The Hepatitis A Outbreak in Utah Now Involves a 7-Eleven

//The Hepatitis A Outbreak in Utah Now Involves a 7-Eleven

The Hepatitis A Outbreak in Utah Now Involves a 7-Eleven

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An ongoing hepatitis A outbreak in Utah, originally identified in May 2017, shows no sign of ending. And three more possible cases made headlines this week: Salt Lake County Health Department announced possible exposure at a 7-Eleven convenience store, closely followed by a warning from the Utah County Health Department for customers of two Spanish Fork restaurants: an Olive Garden location and a Sonic Drive-In.

According to the Utah Department of Health, there have been 133 confirmed cases of hepatitis A connected to the outbreak since January 1 of last year, and health officials estimate an employee at the 7-Eleven may have transmitted hepatitis A to up to 2,000 customers. Customers who visited the store between December 26 and January 3, and consumed a self-serve beverage, fresh fruit, or any item from the hot food case, or used the store’s restroom, have been advised to contact the health department to determine their exposure risk and receive information about a vaccination to prevent hepatitis A.

“The call center received 763 calls from Monday, January 8 through Tuesday, January 9, 494 callers have been referred for the hepatitis A vaccination, and 303 vaccinations have been given at Salt Lake County clinics,” Nicholas Rupp, Salt Lake County Health Department spokesman, tells SELF. In a similar case, customers who ate, drank or used the restroom at the Olive Garden on December 23 or 24, or at the Sonic Drive-In between December 21 and 30 could have come in contact with hepatitis A via an infected employee.

“These are both laboratory-confirmed cases,” Sam Marsden, Utah County Health Department food safety program manager, tells SELF. The public hotline—801-851-HEPA (4372)—has received about 300 calls since the press release was issued on January 8.

Chances are you’ve been vaccinated against hepatitis A through a routine childhood immunization, but many adults have not been vaccinated.

“Hepatitis A is a virus that targets the liver and causes a constellation of symptoms, including nausea, vomiting, diarrhea, and jaundice,” infectious disease expert Amesh A. Adalja, M.D., senior scholar at the John’s Hopkins Center for Health Security, tells SELF. The infection can be transmitted through blood (via injection drug use, for example) and sexual contact, but is primarily spread through tiny traces of fecal matter that get into the mouth, Dr. Adalja says. In the current cases, Dr. Adalja says customers may have been infected if they consumed food products that were handled and fecally-contaminated by the employees who were infected with hepatitis A.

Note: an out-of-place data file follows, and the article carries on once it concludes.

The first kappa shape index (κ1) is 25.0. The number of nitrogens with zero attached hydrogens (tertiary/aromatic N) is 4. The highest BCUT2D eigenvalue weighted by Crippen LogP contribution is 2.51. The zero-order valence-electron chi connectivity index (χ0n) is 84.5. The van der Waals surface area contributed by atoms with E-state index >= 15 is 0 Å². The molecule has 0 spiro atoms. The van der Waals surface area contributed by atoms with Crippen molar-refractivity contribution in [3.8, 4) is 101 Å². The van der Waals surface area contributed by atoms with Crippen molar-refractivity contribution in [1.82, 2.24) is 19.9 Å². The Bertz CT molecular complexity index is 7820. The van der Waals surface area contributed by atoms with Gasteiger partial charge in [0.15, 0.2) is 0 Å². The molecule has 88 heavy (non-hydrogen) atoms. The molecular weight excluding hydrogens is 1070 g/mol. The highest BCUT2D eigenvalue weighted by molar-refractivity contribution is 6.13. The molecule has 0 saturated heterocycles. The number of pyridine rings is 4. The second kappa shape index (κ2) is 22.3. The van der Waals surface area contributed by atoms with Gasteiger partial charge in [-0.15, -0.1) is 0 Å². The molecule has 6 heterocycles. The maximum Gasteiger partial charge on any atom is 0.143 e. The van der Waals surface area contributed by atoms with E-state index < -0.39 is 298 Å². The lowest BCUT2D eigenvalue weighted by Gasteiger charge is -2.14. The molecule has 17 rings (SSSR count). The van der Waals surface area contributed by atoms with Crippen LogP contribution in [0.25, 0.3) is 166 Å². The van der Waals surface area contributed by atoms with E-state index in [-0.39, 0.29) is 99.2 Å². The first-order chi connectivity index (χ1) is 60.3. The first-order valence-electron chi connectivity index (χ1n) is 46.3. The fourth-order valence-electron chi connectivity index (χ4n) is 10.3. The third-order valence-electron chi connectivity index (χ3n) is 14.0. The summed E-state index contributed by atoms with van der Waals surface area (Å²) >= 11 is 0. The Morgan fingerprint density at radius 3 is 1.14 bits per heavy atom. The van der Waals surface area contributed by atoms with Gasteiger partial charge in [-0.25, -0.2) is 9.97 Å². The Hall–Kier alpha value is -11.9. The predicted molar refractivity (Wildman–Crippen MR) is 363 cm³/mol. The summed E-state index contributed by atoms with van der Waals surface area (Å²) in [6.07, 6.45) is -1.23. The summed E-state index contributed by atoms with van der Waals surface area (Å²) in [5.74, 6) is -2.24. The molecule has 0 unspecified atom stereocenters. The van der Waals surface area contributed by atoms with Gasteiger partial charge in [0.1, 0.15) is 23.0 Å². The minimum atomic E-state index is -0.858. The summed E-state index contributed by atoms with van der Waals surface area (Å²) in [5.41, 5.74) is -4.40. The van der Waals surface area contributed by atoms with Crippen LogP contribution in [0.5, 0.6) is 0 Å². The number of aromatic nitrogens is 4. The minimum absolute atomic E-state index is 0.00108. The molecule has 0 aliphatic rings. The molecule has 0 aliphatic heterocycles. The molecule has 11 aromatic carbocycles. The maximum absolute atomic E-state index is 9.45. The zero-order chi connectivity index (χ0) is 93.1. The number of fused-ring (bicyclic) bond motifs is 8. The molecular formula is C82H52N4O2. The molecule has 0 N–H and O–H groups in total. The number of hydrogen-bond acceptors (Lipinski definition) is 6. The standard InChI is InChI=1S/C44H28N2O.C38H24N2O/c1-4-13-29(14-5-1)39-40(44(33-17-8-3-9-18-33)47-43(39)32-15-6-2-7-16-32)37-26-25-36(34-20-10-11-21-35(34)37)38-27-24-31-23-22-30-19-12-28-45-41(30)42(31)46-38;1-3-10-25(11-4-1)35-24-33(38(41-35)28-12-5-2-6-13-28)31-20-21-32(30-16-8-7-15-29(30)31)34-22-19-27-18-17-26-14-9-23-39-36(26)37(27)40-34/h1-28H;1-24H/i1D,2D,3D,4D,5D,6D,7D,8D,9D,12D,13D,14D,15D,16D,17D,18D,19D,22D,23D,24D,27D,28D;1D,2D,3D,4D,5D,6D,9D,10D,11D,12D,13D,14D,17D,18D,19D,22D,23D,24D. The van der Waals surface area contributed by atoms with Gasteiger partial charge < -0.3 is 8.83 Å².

Salt Lake County and Utah state health officials are calling for people who have visited the affected 7-Eleven, Olive Garden or Sonic Drive-In to get vaccinated. Because it may take between two and seven weeks for people to start showing symptoms, “we may not know if anyone was infected due to the possible exposure at 7-Eleven for weeks still,” Rupp says. “The first possible exposure date at the 7-Eleven is December 26, so today [January 10] is the first day that someone who was exposed that day might show symptoms. However, they may not show symptoms for five more weeks.”

Hopefully, anyone who was potentially exposed called the hotline and received a hepatitis A vaccine to protect themselves, Rupp adds.

Luckily, for most people, hepatitis A is an uncomplicated—albeit unpleasant—infection.

“Hepatitis A outbreaks are contained by vaccinating exposed individuals no later than two weeks after exposure,” Danielle Ompad, Ph.D., associate professor of epidemiology at NYU College of Global Public Health, tells SELF. Getting vaccinated within two weeks of exposure (before you start showing symptoms) may actually protect you from the infection, the Mayo Clinic explains.

Other measures include re-instituting food safety and hygiene protocols (such as hand-washing), and removing the source of the infection—such as putting an employee with hepatitis A on sick leave until they are no longer contagious. The problem is that, because it can take weeks for symptoms to appear, it’s possible for people to have hepatitis A without knowing it, Dr. Ompad warns.

But, unlike hepatitis C, hepatitis A doesn’t usually lead to long-term liver damage. Among healthy adults, hepatitis A is usually treated simply with rest, managing nausea, and taking care not to tax the liver with alcohol or certain medications, according to the Mayo Clinic. There’s no specific treatment available for hepatitis A, but in most cases, the liver is able to heal within six months.

However, for those who may have been exposed and have other health problems—especially those that affect the liver, such as hepatitis C or alcoholic liver disease—Dr. Adaljia says they should take steps to reduce their risk of contracting hepatitis A through vaccination or immunoglobulin treatment, and paying extra attention to their hygiene.

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2018-01-12T16:08:35+00:00